The Malik Report
by George Malik on 06/21/11 at 04:00 PM ET
Updated 3x with more Jagr stuff from LeBrun and Howard joining U of Maine’s sports hall of fame: According to ESPN’s Pierre LeBrun, the Red Wings, Pittsburgh Penguins and a “mystery team” are in the running for the services of Jaromir Jagr, who’s no longer considering playing in the KHL for the 2011-2012 season…
Agent Petr Svoboda said Pittsburgh, Detroit “plus another team I can’t name” are the three options for his veteran client.
“We have to make a decision soon,” Svoboda said from the Czech Republic.
Svoboda said Jagr would sign a one-year deal with one of those three NHL teams. He also said a decision should be made within the next few days, perhaps as early as Tuesday. Jagr met all day with Svoboda on Monday and the two were slated to meet again later Tuesday. It appears going back to Russia’s Continental Hockey League, where Jagr has played the last three seasons, is no longer in the mix.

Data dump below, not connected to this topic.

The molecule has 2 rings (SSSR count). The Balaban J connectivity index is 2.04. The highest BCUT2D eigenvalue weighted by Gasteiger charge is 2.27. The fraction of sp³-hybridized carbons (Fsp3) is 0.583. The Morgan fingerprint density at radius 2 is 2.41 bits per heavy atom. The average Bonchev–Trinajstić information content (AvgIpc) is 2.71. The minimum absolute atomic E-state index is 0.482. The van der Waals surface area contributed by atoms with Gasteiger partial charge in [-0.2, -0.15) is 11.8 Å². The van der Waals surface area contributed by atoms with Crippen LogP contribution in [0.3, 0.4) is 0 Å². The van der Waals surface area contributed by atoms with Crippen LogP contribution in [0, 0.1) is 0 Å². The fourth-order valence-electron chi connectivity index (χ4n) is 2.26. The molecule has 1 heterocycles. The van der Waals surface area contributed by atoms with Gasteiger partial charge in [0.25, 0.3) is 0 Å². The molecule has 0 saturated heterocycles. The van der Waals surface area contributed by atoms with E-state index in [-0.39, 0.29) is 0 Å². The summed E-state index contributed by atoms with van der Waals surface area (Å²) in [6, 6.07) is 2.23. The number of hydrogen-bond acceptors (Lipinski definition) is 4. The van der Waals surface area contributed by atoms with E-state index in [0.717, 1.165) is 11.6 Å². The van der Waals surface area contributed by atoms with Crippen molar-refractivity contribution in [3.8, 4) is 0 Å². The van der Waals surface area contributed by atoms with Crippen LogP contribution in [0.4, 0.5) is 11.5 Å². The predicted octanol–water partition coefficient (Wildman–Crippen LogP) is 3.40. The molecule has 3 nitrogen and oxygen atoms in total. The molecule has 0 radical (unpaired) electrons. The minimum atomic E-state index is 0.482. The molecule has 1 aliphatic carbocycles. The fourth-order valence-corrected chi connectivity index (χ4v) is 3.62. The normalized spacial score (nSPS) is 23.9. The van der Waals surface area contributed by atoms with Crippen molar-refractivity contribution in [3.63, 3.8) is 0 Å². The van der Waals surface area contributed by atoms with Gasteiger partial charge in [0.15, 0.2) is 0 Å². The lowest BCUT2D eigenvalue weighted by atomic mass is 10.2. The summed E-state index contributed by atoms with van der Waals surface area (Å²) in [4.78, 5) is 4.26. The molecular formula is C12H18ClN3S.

“He’s really decided he wants to play in the NHL and he’s excited about it. He’s ready for the challenge,” said Svoboda. “His mind is pretty much made up but he wants to make sure.”
Jagr’s agent Petr Svoboda this morning tells me it’s down to 3 teams: Pittsburgh, Detroit and one other NHL team he doesn’t want to name.
``He’s really decided he wants to play in the NHL and he’s excited about it. He’s ready for the challenge,’’ Svoboda told ESPN.com.
Svoboda plans to meet with Jagr again later today. Decision should come within next few days
@dchesnokov I wouldn’t totally close the door on the KHL, but Svoboda said Jagr’s heart set on NHL return…